We review questions of law raised by exceptions to an arbitrator's award de novo. See NTEU Chapter 24, 50 FLRA 330, 332 (1995). In applying a standard of de novo review, we determine whether the award is consistent with the applicable standard of law. See NFFE Local 1437, 53 FLRA 1703, 1710 (1998). In making this determination, we defer to the arbitrator's underlying factual findings. See id.
In order for a grievance to be precluded under § 7116(d) of the Statute by an earlier-filed ULP charge, the issue that is the subject matter of the grievance must be the same issue that was the subject matter of the ULP charge. See, e.g., United States Dep't of Housing and Urban Dev., Denver, Colo., 53 FLRA 1301, 1316 (1998) (HUD). In determining whether a grievance and a ULP charge involve the same issue, the Authority examines whether the charge and the grievance arose from the same set of factual circumstances and whether the legal theories advanced in support of the charge and the grievance are substantially similar. See 53 FLRA at 1317.
We conclude that the issue that is the subject matter of the grievance is not the same issue that was the subject matter of the ULP charge.
The ULP charge disputed the grievants' performance ratings for the appraisal period of July 1, 1999, to June 30, 2000, while the grievance disputed the grievants' performance ratings for the appraisal period of July 1, 2000, to June 30, 2001. As the Agency acknowledges in its management rights argument, each appraisal year is factually separate and distinct. Accordingly, the ULP charge and the grievance did not arise from the same set of factual circumstances for purposes of applying § 7116(d). See Equal Employment Opportunity Comm., 53 FLRA 465, 472-73 (1997) (underlying factual circumstances of the ULP charges and the grievances were not the same for purposes of applying § 7116(d)); United States Dep't of Health and Human Serv., Soc. Sec. Admin., Office of Hearings and Appeals, Region II, 36 FLRA 448, 451 (1990) (HHS) (cases arising in different geographical locations based on different factual predicates). [n5] [ v59 p765 ]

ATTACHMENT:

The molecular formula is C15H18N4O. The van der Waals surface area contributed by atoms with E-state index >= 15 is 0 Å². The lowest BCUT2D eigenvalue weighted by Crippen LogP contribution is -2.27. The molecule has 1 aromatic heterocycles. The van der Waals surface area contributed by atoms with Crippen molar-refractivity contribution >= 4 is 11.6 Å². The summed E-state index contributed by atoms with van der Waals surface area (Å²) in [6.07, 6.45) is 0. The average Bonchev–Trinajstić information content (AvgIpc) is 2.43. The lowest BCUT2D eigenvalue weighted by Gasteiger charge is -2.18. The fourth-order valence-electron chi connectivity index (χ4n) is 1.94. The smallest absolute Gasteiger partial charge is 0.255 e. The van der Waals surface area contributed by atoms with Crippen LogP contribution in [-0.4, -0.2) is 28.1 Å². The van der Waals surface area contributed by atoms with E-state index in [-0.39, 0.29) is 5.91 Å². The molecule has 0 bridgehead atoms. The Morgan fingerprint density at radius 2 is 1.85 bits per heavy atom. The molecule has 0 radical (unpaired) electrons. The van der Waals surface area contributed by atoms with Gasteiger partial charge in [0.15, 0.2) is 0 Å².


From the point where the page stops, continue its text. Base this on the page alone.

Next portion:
The Agency's exception goes beyond arguing that the award is deficient because the issue in the grievance and the ULP charge is the same. The Agency also argues that the award is deficient because the Arbitrator considered evidence from a time period that was the subject of the ULP charge and essentially allowed relitigation of the ULP charge. However, as the Authority held in HUD, there is no support for the argument "that evidence adduced at a ULP hearing, or otherwise related to a ULP charge, is inadmissible in a subsequent arbitration involving the same subject matter." 53 FLRA 1317-18. Similarly, because the Agency has failed to establish that the issue of the ULP charge and the grievance is the same, there is no basis for finding that the award is contrary to principles of res judicata or collateral estoppel or constituted an improper relitigation of the issues raised by the grievance. See HHS, 36 FLRA at 451-52.